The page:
I’m thinking about buying this Staubli TX60 arm and building a controller for it. I’ve not found any documentation for the controller/arm interface so I’m not sure how feasible this is. Has anyone else tried doing something similar?
Do you know what voltage the motors are designed to run at?
Most industrial robots use rectified mains (300-350V DC) as their DC bus, and therefore the motors normally have quite high resistance & inductance (high EMF constant) compared to motors designed for 24-48V DC Bus.
You can sometimes drive a mains-rated motor with a 56V ODrive, but it’s max speed will be much reduced, max torque and controllability probably also reduced.
Also, does it use encoders or resolvers? Most encoders can be adapted to work with ODrive (they almost certainly won’t work out of the box, they will be SSI or at least differential) but resolvers will need specialised analogue front-end ICs (“resolver to digital” aka “R-D converters”) to read.
The motor specs were surprisingly hard to find, but I think this one of them:
Which says 200V, 17A (peak). That’s from a different model, and I’m not even sure if every axis is the same.
The actual wattage seems within the range of an ODrive, I wonder if something like a boost converted to increase the voltage would work here (caveat: I have only the most minimal EE knowledge).
The maintenance manual’s electrical diagram does show encoders:
Any idea what the resistance of the winding is?
Also, that encoder looks problematic. It only has DATA +/- but no clock, so it’s not SSI. It might have some proprietary async serial (RS422) interface, at least for the absolute angle om start-up. Then the dynamic angle is given by the sin/cos, which might be analogue or incremental digital, but in any case it won’t be straightforward to interface to ODrive.
Do you have an oscilloscope that could probe the DATA and sin/cos signals?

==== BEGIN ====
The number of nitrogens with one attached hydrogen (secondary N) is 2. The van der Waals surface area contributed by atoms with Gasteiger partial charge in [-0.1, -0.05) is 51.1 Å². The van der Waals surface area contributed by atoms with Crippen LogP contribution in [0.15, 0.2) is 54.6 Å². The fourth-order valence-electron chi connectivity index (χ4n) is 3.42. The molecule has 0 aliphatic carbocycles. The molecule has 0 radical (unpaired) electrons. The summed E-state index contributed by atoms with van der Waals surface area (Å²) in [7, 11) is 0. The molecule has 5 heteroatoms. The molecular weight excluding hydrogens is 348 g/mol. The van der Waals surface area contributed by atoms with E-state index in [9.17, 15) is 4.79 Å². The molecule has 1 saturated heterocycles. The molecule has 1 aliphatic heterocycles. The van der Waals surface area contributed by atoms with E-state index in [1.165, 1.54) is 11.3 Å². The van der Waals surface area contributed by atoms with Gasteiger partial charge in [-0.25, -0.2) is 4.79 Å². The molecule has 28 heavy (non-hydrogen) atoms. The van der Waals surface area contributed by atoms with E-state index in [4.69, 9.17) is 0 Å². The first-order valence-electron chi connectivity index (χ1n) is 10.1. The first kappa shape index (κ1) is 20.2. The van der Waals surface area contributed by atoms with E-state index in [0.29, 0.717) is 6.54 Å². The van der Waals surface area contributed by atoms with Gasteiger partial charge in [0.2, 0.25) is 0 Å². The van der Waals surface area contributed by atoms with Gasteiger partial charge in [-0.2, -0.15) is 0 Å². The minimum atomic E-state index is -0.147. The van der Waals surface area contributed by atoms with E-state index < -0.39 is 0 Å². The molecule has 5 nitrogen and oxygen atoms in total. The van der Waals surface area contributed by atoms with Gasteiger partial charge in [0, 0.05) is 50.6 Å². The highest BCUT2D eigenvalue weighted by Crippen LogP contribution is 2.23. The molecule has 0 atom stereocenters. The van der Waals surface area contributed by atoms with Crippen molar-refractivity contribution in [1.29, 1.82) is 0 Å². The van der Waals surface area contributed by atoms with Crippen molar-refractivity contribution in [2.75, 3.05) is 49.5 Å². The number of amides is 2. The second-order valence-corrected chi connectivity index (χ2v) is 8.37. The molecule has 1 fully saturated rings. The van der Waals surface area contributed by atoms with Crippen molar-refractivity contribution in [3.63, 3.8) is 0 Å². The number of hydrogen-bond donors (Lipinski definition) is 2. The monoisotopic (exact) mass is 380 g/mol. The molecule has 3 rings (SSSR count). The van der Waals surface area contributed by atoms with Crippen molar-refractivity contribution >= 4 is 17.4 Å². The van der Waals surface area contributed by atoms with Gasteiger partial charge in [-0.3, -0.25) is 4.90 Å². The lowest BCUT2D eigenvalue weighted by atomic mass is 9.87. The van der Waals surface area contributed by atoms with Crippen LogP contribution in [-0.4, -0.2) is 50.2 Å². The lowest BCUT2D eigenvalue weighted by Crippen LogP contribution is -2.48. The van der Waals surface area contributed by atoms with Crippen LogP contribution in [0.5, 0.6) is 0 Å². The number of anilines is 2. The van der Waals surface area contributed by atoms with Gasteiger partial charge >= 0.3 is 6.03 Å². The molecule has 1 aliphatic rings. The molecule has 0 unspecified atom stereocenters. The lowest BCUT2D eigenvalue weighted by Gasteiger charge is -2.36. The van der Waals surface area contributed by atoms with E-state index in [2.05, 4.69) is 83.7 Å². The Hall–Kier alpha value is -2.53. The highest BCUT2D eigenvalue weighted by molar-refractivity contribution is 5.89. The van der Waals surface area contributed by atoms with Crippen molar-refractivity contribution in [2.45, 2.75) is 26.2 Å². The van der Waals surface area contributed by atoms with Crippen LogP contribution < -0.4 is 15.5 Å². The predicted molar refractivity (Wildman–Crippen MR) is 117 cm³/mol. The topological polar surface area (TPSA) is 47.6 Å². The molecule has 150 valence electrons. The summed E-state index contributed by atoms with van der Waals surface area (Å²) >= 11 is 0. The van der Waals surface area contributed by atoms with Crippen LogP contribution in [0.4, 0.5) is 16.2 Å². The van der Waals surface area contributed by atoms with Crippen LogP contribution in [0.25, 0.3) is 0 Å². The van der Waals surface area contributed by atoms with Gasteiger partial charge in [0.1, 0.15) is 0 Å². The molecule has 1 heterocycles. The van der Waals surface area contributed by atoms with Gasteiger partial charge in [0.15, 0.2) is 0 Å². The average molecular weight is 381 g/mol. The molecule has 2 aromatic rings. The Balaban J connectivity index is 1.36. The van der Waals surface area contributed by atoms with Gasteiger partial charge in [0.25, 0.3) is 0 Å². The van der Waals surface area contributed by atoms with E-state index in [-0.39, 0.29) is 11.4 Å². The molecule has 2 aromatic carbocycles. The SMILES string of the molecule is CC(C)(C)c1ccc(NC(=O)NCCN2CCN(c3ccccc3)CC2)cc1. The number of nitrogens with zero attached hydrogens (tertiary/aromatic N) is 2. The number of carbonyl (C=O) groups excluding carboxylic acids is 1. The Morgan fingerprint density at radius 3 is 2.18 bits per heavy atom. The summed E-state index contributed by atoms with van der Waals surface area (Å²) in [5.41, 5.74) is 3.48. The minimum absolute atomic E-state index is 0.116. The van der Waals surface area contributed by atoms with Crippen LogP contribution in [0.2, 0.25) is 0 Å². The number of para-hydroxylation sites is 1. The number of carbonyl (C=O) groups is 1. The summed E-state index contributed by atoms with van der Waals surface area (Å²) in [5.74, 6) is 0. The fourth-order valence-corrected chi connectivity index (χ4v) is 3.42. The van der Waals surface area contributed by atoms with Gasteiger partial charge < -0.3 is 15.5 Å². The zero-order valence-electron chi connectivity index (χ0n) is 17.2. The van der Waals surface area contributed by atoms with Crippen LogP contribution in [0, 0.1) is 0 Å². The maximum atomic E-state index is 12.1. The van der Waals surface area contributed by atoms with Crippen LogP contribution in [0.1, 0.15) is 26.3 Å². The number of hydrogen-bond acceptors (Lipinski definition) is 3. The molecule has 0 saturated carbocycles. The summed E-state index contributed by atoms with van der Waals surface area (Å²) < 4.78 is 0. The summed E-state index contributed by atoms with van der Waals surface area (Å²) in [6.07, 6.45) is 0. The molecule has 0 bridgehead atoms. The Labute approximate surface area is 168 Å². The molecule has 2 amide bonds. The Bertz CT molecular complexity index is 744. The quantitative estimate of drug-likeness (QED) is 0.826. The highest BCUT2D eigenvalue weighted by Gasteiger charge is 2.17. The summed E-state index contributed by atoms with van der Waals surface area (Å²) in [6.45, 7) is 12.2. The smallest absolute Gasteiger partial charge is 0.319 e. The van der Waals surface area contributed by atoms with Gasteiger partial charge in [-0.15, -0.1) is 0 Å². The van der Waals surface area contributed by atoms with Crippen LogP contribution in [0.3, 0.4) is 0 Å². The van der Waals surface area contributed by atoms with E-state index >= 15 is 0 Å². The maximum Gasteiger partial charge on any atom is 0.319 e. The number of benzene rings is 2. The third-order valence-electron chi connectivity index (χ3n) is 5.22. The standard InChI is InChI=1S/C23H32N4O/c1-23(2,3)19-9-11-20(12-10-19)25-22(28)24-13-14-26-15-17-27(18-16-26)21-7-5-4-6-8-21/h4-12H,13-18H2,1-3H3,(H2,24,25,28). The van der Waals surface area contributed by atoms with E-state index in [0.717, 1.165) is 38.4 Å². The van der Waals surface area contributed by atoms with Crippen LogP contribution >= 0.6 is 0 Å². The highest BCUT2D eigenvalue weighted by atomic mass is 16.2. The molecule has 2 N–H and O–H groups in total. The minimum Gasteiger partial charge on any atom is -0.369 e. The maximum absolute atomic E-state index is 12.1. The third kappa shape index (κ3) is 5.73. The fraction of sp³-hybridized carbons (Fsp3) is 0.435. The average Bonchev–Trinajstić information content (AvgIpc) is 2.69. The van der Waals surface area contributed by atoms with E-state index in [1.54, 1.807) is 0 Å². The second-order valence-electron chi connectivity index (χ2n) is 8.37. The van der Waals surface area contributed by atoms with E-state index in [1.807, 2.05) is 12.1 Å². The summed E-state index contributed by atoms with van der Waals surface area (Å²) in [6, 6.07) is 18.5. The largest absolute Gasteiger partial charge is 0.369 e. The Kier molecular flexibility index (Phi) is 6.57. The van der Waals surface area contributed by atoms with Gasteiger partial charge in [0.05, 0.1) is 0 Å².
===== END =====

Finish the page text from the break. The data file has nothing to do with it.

I don’t actually have the arm in my possession so not sure about that. I’m tempted to just buy it and see what I can do though, it’s relatively inexpensive vs other stuff I’ve found. Maybe I could mount a new encoder on it or something.
How feasible do you think the idea to use a boost converter to bump to 200v is?
Not feasible at all, i’m afraid.
A boost converter can step a DC voltage up to a higher DC voltage. So if you had a 200V capable ODrive, then you could use a boost converter to run it from a 12V battery.
But a boost converter cannot convert the mix of DC and AC that is what a Permanent Magnet Synchronous Motor runs on. (nor even could an AC transformer)
A “brushless DC motor” aka PMSM is not really DC, but synchronous AC, - synchronous not with time, but with angle. That’s what the ODrive does, converts DC to position-synchronous AC, using an encoder to sense position.
But the ODrive is designed to work with low voltages and high currents. The MOSFETs (and more crucially, the gate drivers) are limited to 56V DC supply, and going higher than that will damage them.
It’s possible that there will be a high voltage ODrive in future that will be able to use these motors to their full ‘potential’, but for now you would have to put up with low speed and torque.
Note: It’s quite likely that you would still achieve the full “stall torque” of the motors, but the torque capability would drop off quite rapidly as the speed increases. So as long as you don’t mind a slow robot, it should still be fairly strong.